This post is part of our forum on Michael Kinsley's October cover story exploring the legacy of the Baby Boomers and what they owe the country. Follow the debate here.
The nasty tone of Lisa Chamberlain's comments is a bit hard to understand, since we seem to agree about most of the issues she raises, to the extent that I understand them. I struggle to find matters to challenge her on.
She suggests that entitlements are not a
problem--it's the "inability of the political leadership to manage them
responsibly." Actually--unlike the rest of what the government spends
money on (fighting wars, regulating the environment, dispensing
judgment)--there is very little "management" involved in Social Security
and Medicare. They are largely a matter of writing checks. And no degree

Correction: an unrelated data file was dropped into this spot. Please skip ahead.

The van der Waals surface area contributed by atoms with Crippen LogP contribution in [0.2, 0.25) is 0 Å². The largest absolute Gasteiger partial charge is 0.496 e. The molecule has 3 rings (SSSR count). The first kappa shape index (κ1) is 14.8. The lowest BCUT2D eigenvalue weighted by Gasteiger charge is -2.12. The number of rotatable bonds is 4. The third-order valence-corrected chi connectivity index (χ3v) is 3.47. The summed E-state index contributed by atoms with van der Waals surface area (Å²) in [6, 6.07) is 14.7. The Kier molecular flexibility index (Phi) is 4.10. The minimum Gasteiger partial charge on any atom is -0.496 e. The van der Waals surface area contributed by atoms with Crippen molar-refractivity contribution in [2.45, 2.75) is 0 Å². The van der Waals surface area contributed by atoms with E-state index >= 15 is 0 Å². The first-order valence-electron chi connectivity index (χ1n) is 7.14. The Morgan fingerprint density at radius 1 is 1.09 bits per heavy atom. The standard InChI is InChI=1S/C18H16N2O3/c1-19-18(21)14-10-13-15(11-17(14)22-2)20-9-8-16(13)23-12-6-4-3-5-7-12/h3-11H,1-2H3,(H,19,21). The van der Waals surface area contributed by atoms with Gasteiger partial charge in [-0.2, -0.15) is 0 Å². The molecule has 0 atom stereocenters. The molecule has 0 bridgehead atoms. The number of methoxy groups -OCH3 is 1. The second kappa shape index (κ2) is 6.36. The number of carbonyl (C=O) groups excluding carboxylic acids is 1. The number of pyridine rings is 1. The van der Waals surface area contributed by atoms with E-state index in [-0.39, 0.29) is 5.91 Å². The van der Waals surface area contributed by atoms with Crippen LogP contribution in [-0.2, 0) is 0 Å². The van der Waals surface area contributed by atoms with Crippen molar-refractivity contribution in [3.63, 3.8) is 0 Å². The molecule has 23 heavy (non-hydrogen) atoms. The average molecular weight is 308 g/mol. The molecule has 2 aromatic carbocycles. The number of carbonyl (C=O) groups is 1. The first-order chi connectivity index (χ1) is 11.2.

of "management" can produce or save the billions of dollars that we
will need to keep these programs solvent.
Yes, of course, Gen-Xers are going to get screwed by this even more than Boomers as the bills come in. That's in fact the point of the piece: Boomers ought to clean up the mess and relieve subsequent generations of that burden. Chamberlain says that this is "like most Boomer ideas, totally unrealistic." I agree that it's almost totally unrealistic, especially if the potential beneficiaries dismiss it out of hand. But does anyone have a better idea? Furthermore, I don't know on what basis anyone can say that "most Boomer ideas" fall into the same category. Name three.
Peter Orzsag's proposal to keep the Bush tax cuts for everybody for two years and then make everybody--not just the rich--go back to paying the higher pre-Bush rates is interesting and pretty gutsy, and (guess what?) almost totally unrealistic. In all probability, we will keep piling on the debt for a few more years until some crisis like a Chinese refusal to take any more IOUs forces us to stop. This will be just in time for Generation X to start paying it down. Good luck.
The debate continues here.
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